"This paper attempts to analyze and speculate on the future of Turkey according to its reaction to the following three hot issues: The formation of a Kurdish federal state at its southern border; membership in the European Union; and the integration of Islam with democracy.

    Let us take two extreme scenarios for all cases.

    a) The formation of a Kurdish federal state at Turkey's southern border (a-i) Turkey finally accepts the reality of a federal Kurdish government in northern Iraq and establishes a friendly relationship with it.

    (a-ii) The federal government of Kurdistan in northern Iraq attempts to integrate so-called Turkish Kurdistan into an independent state of Kurdistan.

    b) Membership in the European Union

    (b-i) The EU gives Turkey a date for membership negotiations at the end of 2004.

    (b-ii) The EU does not give a date for membership negotiations at the end of 2004.

    c) The integration of Islam with democracy

    According to mutual developments in (a) and (b):

    (c-i) Assuming that both (a-ii) and (b-ii) work together, the ruling Justice and Development Party (JDP) divides into at least two factions and loses the government, and an interim government of bureaucrats is established:

    Tyranny of the status quo!

    (c-ii) Assuming that both (a-i) and (b-i) work together, the ruling JDP constitutes a one-party government for the coming eight to 10 years: Democracy of change!

    A) The formation of a Kurdish federal state at Turkey's southeastern border

    Assuming that the United States and its allies finally establish law and order in Iraq and that Iraq forms a federal state, then the first scenario may work:

    (a-i) Turkey finally accepts the reality of a federal Kurdish government in northern Iraq and establishes a friendly relationship with it.

    For a long period of time Turkey stated that it had red lines on its southeastern border and that it would not accept anybody or any country, i.e., meaning the Kurds, to overstep them. The red lines specifically meant the negation of any form of a Kurdish government, as Turkey believed it would in the end attempt to integrate Turkish Kurdistan within its borders. Thus, according to the official view, Kurdish rule of oil-rich Mosul and Kirkuk was impossible to accept.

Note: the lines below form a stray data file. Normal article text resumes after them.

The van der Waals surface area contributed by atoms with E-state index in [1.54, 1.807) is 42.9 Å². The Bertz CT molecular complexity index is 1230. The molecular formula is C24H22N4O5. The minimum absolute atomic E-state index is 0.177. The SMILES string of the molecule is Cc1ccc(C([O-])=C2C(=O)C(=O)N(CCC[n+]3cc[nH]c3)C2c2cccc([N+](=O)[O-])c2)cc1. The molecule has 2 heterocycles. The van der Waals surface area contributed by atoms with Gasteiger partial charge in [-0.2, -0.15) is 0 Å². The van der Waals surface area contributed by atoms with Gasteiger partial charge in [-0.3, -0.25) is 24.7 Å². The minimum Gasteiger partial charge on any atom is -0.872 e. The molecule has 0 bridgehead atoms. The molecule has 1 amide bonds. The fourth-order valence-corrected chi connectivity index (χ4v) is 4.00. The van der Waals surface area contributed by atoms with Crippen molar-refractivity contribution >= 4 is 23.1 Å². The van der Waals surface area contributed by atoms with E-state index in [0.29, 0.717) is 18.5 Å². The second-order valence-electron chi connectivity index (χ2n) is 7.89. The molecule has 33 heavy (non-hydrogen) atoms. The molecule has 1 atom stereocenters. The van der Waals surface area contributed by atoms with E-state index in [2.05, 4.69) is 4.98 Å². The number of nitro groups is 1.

The official view said that these cities are Turkoman-majority cities that should be ruled by them if need be. But let us look at the reality: The invasion of Iraq and the friendly attitude of the Kurds in northern Iraq towards the American saviors not only ignored the Turkish red lines but also established a loose federal Kurdish government that is expected to be formalized with the final agreements in Iraq. One would expect that Turkey would react to this very recent development, but it did not. Why?

    First of all, the heavily military-weighted establishment is no longer as active after having lost the U.S. card it previously had. The establishment lost the American favoritism that had been there for years. At the beginning of the Iraq war, the establishment implicitly approved the denial of the so-called March 1 resolution that would have allowed the invasion of Iraq by U.S. soldiers through Turkey. Thus, the long-standing "mutual trust" received a severe blow. Secondly, the fresh and inexperienced government then also felt very much embarrassed with the failed passage of the resolution in Parliament. Thus, the government also kept quiet in the face of the abrupt violation of the years-old policy of red lines. In any case, it had not established the lines itself. In my eyes Turkey now has two new red lines at its southeastern border:

    a) With oil revenue, the income per capita in northern Iraq may increase to $2,000, whereas income per capita on the Turkish side is at best $400.

    b) The Tigris and Euphrates rivers are the real veins pumping "life" into the Middle East. Turkey's demands from the Tigris River amount to 6.8 billion cubic meters of water/year. Iraq uses 4.5 billion and Syria 2.6 billion cubic meters.

    The Tigris can supply only 48.7 billion cubic meters; yet, the total demand is 54.5 billion cubic meters. Thus, there is an 11 percent (5.8/54.5) shortage in the Tigris. Turkey needs 18 billion cubic meters of water/year from the Euphrates as well, with 23 billion cubic meters demanded by Iraq and 11 billion by Syria.